Last night, Charlie Rose aired the first half of his two-part interview with Apple CEO Tim Cook. It was a wide-ranging conversation covering Apple's current products and problems, the future of the company, and (of course) the loss of Steve Jobs. Here are the most important tidbits you might have missed.

Advertisement

On the iCloud hack that internet thieves used to steal private nude photos of female celebrities, Tim held the line he's used before: iCloud wasn't hacked, individual users were.

It wasn't hacked. There's a misunderstanding about this. If you think about what hacking iCloud would mean, it means somebody would get into the cloud and could fish around in people's accounts. That didn't happen. What happened was, let's take you as an example. Somebody could say 'I know Charlie's ID' somehow, maybe it's his email, and they may guess your password. Or, that's not as likely—they might phish it. How do you phish it? I could pretend to be somebody else, and you could unknowingly give me your password. And that happens on the internet too many times today. That's the number one issue by far, and it's not just an Apple issue. This is an internet issue.

You just saw that this happened to I think millions of Gmail users. They were phished. My understanding is, it wasn't a breach there either of the infrastructure, it was a phishing expedition. There are lots of bad people that do this. And what we said was, we need to figure out how can we try to protect our customers on this. That's our top goal, and so we're working internally about how to bring more awareness to these schemes. Some of it is like a public service announcement. We have to do things where we notify the customer quickly if it does happen, that's reactive. We don't want it to happen at all, but if it does, you probably want to know instantly. There are things like that, and some other things I can't describe right now, where we think we can make a contribution beyond just making sure the cloud's not hacked.

Charlie also asked about the company's newfound willingness to work with outside partners, rather than do everything in-house. On Apple partnering with IBM to offer more work-related products:

Advertisement

Are we more open? Yes. We look at these products and the iPads that aren't here, and we think we can change the way people work. We've changed the consumer's life, we've changed the way students learn and teachers teach, but when you get to the working environment the change we've made to us isn't significant enough. And so we begin to ask ourselves, why haven't we done more? The real answer is, in the applications, there's not enough apps that have been written for very deep verticals like what the airline pilot does, what the bank teller does, down at the level of the job. So we begin to ask ourselves should we do this, or should we partner, or should we just forget it? And I didn't want to forget it, because this is a way to enrich people's lives in a big way, to change the way people work, I mean, most of our life is spent working. And certainly our apps are changing the way I work, but I'm not seeing it as much in other places.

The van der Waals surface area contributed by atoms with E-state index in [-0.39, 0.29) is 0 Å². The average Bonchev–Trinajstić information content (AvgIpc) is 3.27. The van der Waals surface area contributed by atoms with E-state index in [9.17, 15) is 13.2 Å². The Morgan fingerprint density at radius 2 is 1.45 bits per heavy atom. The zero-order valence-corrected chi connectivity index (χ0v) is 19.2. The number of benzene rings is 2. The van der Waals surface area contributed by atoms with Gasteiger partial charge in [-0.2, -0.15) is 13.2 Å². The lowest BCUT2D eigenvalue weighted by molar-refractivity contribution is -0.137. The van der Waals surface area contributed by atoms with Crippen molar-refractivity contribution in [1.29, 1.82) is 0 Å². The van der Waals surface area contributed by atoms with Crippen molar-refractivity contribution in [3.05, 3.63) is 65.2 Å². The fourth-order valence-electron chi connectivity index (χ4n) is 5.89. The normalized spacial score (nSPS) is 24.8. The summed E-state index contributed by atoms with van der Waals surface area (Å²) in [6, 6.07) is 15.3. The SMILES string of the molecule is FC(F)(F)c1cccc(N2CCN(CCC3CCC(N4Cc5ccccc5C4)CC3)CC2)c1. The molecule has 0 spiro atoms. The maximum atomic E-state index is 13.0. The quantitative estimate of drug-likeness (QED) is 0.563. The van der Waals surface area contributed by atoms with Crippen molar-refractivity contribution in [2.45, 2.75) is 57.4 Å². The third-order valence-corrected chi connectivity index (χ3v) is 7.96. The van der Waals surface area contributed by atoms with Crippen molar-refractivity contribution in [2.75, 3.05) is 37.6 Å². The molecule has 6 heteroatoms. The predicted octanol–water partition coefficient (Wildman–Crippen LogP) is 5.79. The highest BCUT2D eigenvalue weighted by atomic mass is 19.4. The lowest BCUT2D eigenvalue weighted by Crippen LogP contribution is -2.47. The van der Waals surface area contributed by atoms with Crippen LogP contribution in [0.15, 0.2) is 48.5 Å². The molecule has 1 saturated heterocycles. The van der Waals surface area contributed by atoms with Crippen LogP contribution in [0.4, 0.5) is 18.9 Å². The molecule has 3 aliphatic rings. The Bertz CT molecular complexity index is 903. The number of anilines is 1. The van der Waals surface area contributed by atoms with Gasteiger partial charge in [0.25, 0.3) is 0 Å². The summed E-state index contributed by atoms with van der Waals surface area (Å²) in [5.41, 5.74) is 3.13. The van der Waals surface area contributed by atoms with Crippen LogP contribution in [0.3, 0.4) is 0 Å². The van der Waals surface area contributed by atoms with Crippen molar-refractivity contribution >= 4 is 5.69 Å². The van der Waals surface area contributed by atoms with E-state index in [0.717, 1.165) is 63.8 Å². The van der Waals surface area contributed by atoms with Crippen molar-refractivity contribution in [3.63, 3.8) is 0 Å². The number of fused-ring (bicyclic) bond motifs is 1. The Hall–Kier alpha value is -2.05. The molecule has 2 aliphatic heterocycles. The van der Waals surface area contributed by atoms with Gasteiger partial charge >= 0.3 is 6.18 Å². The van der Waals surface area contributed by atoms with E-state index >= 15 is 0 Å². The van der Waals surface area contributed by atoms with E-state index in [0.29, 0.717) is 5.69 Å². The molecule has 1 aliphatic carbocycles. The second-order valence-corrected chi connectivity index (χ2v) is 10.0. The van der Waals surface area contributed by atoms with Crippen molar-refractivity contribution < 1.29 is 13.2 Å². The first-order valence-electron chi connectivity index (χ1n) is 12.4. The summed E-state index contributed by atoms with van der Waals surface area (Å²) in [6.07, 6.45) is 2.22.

And so we begin looking out and thinking who can we partner with. And [IBM CEO Ginni Rometty] and I have been talking about some other things for awhile, I have great respect for her, great trust in her. We begin to talk about this area, this is an area where they've got things that we don't have. They've got deep vertical knowledge of many different industries. They have a huge sales force. So IBM brings significant enterprise knowledge to the table. We bring the products that enterprise want. So we have something they don't have. We also don't compete on anything. To me, this is the perfect marriage. There's no friction, there's just we have what they need, they have what we need, together we can provide something to customers that is blow-away. So IBM is in the process, with our help, of designing many different apps, for many different verticals, from banking to financial services to pharmaceutical to aerospace, and manufacturing, and they have the go to market that we don't have. This is an area where I think everybody's gonna win. We're gonna win, IBM's gonna win, and more importantly than us, the customer's gonna win.

And hey, what's going on with Apple TV anyway?

Tim came to the interview fully equipped with new Apple products: An iPhone 6, a 6 Plus, and an Apple Watch on his wrist. He briefly showed the Watch to Charlie, and mentioned a feature that may have gone unmentioned in the initial announcement:

Advertisement

Sponsored

It requires an iPhone, because they've been designed to work together. However, if you go for a run, and you don't want to carry your iPhone, music is also on your watch. So with a Bluetooth headset, you can run and listen to your music without your iPhone.

Tim Cook is very measured in his public comments—his conversation with Charlie Rose didn't give away much that we hadn't already known. Perhaps the most revealing part was when Charlie asked Tim about Steve Jobs. You can see Tim briefly let the PR guard down here. He's not talking about business any more. He's talking about an old friend.

The second half of Charlie's interview with Tim Cook will air on Monday. Set your DVR, or yourself down on the couch, according to your local listing.